The money is used by the state, cities and nonprofit groups in Ohio to counsel or provide financial relief to homeowners who are facing foreclosure, and to tear down abandoned homes. The vacant property is then turned into green space or sold for new development. As homeowners defaulted on their mortgages and walked away from their homes, banks and other lenders were unable to sell many properties in foreclosure auctions. Lawmakers believe the additional funding will help Ohioans recover from the lingering devastation of the financial crisis. 

The White House has employed a number of tools to help Americans who were swept up in the recession and the housing downturn and views the Hardest Hit Fund as a program that will strengthen the housing recovery. Whether there has been a recovery in the housing market so far is arguable, but abandoned and blighted homes certainly have a ripple effect on the values of other homes in the neighborhood. 

Can I save my home by filing for bankruptcy? 

A Chapter 13 Bankruptcy petition may enable you to set up a plan to pay the mortgage payments that are in arrears. The homeowner and lender can agree to a time period for the repayments to be made, but the delinquent payments must be made simultaneously with the current payments. Provided that all of the required payments are made according to the repayment plan, you can avoid foreclosure. If you are having trouble making your mortgage payments, you should consult with a bankruptcy attorney to explore your options.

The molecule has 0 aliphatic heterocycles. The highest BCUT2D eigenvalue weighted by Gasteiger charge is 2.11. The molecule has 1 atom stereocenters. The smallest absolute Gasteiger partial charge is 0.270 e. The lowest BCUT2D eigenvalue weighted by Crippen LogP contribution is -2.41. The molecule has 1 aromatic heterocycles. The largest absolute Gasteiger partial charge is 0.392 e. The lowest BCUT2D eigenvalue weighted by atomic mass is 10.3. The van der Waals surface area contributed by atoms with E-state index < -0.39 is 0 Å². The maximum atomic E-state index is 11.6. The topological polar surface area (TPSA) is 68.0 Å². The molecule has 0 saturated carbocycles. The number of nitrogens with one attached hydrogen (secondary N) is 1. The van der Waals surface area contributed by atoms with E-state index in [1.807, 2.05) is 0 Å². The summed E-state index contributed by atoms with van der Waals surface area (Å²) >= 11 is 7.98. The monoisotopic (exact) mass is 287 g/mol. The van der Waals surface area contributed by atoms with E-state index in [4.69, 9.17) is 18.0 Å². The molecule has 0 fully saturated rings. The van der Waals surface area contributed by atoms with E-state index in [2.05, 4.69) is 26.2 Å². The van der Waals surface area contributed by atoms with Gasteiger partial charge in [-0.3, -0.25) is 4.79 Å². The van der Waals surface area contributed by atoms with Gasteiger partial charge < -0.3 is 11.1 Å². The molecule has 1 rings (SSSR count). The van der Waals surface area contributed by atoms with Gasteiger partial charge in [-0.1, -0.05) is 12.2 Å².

Sunday, February 21, 2016

Lenawee Court Hears Fraudulent Transfer Case

What is a fraudulent transfer in a bankruptcy?

Individuals who cannot meet their financial obligations can be relieved of repaying some or all of their debt by filing for bankruptcy. Since the new bankruptcy law was enacted in 2005, however, there are more restrictions and individuals must meet additional requirements to be eligible, including attending credit counseling. Nonetheless, bankruptcy laws have always been complicated and prohibited certain conduct, particularly fraudulent transfers.

This is the overarching issue in a bankruptcy case working its way through the Lenawee County Circuit Court. The case involves creditor claims against a bankrupt Ohio businessman, his son, and nine businesses they own. A complaint by three heating and air-conditioning companies alleges fraudulent transfers of real estate and vehicles by Phillip Cargnino to his son, Zacahari Cargnino, in an effort to avoid payment of debts.

What is a fraudulent transfer?

A fraudulent transfer (or fraudulent conveyance) is an illegal transfer of property by one individual to another party in an effort to defer, hinder or defraud creditors. In bankruptcy law there are two types of fraudulent transfers: actual fraud and constructive fraud.

Actual fraud involves the intent to defraud creditors that occurs when a transfer is made within one year before the date of a bankruptcy filing. Constructive fraud is the transfer or sale of property for an insignificant amount of money to a spouse, relative, business partner or friend. If a trial in bankruptcy court reveals a transfer of property was fraudulent, the judge can order the person holding the assets to surrender the assets to the creditor or make an equivalent monetary payment.

The Lenawee Case

The three companies originally sued Phillip Cargnino before he filed for bankruptcy in 2012. Then, in 2013, a consent judgment allowed him to make monthly payments on debts to these companies that were not discharged in the bankruptcy. The companies began an enforcement action last May after no payments were made, alleging that the son fraudulently received four vehicles, a boat, a Jet Ski and two properties.